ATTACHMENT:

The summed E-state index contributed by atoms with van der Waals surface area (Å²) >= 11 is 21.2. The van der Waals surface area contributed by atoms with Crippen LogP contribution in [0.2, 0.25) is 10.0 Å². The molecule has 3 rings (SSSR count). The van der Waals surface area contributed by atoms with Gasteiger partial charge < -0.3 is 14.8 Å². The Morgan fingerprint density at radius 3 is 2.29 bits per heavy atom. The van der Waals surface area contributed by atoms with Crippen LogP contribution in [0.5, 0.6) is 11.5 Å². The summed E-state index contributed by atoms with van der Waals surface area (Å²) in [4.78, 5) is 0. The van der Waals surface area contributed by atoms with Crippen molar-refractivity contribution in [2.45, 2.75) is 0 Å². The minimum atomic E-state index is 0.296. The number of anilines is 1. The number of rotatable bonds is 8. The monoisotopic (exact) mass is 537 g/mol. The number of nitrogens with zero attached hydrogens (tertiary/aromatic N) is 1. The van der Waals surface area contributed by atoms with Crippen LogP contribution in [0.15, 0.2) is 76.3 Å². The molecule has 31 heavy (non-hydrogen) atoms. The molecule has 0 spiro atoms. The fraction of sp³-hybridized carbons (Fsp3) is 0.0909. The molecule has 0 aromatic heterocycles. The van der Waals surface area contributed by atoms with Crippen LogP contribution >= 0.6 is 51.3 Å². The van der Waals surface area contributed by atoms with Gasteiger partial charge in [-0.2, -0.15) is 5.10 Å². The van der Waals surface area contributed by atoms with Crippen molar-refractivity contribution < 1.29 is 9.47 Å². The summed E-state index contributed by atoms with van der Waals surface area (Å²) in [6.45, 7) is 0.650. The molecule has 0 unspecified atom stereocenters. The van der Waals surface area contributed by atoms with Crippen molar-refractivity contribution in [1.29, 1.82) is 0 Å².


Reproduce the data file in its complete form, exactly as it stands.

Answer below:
The summed E-state index contributed by atoms with van der Waals surface area (Å²) >= 11 is 21.2. The van der Waals surface area contributed by atoms with Crippen LogP contribution in [0.2, 0.25) is 10.0 Å². The molecule has 3 rings (SSSR count). The van der Waals surface area contributed by atoms with Gasteiger partial charge < -0.3 is 14.8 Å². The Morgan fingerprint density at radius 3 is 2.29 bits per heavy atom. The van der Waals surface area contributed by atoms with Crippen LogP contribution in [0.5, 0.6) is 11.5 Å². The summed E-state index contributed by atoms with van der Waals surface area (Å²) in [4.78, 5) is 0. The van der Waals surface area contributed by atoms with Crippen molar-refractivity contribution in [2.45, 2.75) is 0 Å². The minimum atomic E-state index is 0.296. The number of anilines is 1. The number of rotatable bonds is 8. The monoisotopic (exact) mass is 537 g/mol. The number of nitrogens with zero attached hydrogens (tertiary/aromatic N) is 1. The van der Waals surface area contributed by atoms with Crippen LogP contribution in [0.15, 0.2) is 76.3 Å². The molecule has 31 heavy (non-hydrogen) atoms. The molecule has 0 spiro atoms. The fraction of sp³-hybridized carbons (Fsp3) is 0.0909. The molecule has 0 aromatic heterocycles. The van der Waals surface area contributed by atoms with Crippen LogP contribution >= 0.6 is 51.3 Å². The van der Waals surface area contributed by atoms with Gasteiger partial charge in [-0.2, -0.15) is 5.10 Å². The van der Waals surface area contributed by atoms with Crippen molar-refractivity contribution < 1.29 is 9.47 Å². The summed E-state index contributed by atoms with van der Waals surface area (Å²) in [6.45, 7) is 0.650. The molecule has 0 unspecified atom stereocenters. The van der Waals surface area contributed by atoms with Crippen molar-refractivity contribution in [1.29, 1.82) is 0 Å².